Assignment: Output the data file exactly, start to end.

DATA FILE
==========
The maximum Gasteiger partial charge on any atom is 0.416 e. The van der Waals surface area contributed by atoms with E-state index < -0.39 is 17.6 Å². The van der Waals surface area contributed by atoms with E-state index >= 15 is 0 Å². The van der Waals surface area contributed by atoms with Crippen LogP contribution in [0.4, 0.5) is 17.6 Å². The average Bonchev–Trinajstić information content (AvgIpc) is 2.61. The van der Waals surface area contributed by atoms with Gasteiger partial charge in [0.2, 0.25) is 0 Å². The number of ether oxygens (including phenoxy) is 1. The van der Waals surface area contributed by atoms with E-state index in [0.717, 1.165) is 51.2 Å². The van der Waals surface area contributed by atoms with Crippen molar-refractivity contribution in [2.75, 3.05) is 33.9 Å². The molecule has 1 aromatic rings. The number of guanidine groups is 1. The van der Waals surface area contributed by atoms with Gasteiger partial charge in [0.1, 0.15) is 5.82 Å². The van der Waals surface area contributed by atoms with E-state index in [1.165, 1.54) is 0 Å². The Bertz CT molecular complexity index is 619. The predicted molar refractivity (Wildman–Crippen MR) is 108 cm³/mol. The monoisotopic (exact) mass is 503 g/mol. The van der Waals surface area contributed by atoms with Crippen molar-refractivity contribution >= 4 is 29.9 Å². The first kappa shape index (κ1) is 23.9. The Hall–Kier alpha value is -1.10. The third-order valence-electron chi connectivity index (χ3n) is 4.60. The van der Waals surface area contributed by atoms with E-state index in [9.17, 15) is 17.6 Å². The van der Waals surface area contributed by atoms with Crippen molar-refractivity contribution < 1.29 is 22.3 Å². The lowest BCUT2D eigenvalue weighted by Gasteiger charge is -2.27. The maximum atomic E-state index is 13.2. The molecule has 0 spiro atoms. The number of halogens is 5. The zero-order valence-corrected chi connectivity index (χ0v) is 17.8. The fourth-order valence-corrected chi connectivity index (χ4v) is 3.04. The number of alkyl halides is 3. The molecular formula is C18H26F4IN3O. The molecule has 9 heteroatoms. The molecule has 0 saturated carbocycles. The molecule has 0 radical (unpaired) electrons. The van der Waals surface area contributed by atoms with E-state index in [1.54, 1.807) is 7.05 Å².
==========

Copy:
The maximum Gasteiger partial charge on any atom is 0.416 e. The van der Waals surface area contributed by atoms with E-state index < -0.39 is 17.6 Å². The van der Waals surface area contributed by atoms with E-state index >= 15 is 0 Å². The van der Waals surface area contributed by atoms with Crippen LogP contribution in [0.4, 0.5) is 17.6 Å². The average Bonchev–Trinajstić information content (AvgIpc) is 2.61. The van der Waals surface area contributed by atoms with Gasteiger partial charge in [0.2, 0.25) is 0 Å². The number of ether oxygens (including phenoxy) is 1. The van der Waals surface area contributed by atoms with E-state index in [0.717, 1.165) is 51.2 Å². The van der Waals surface area contributed by atoms with Crippen molar-refractivity contribution in [2.75, 3.05) is 33.9 Å². The molecule has 1 aromatic rings. The number of guanidine groups is 1. The van der Waals surface area contributed by atoms with Gasteiger partial charge in [0.1, 0.15) is 5.82 Å². The van der Waals surface area contributed by atoms with E-state index in [1.165, 1.54) is 0 Å². The Bertz CT molecular complexity index is 619. The predicted molar refractivity (Wildman–Crippen MR) is 108 cm³/mol. The monoisotopic (exact) mass is 503 g/mol. The van der Waals surface area contributed by atoms with Crippen molar-refractivity contribution >= 4 is 29.9 Å². The first kappa shape index (κ1) is 23.9. The Hall–Kier alpha value is -1.10. The third-order valence-electron chi connectivity index (χ3n) is 4.60. The van der Waals surface area contributed by atoms with E-state index in [9.17, 15) is 17.6 Å². The van der Waals surface area contributed by atoms with Crippen molar-refractivity contribution < 1.29 is 22.3 Å². The lowest BCUT2D eigenvalue weighted by Gasteiger charge is -2.27. The maximum atomic E-state index is 13.2. The molecule has 0 spiro atoms. The number of halogens is 5. The zero-order valence-corrected chi connectivity index (χ0v) is 17.8. The fourth-order valence-corrected chi connectivity index (χ4v) is 3.04. The number of alkyl halides is 3. The molecular formula is C18H26F4IN3O. The molecule has 9 heteroatoms. The molecule has 0 saturated carbocycles. The molecule has 0 radical (unpaired) electrons. The van der Waals surface area contributed by atoms with E-state index in [1.54, 1.807) is 7.05 Å².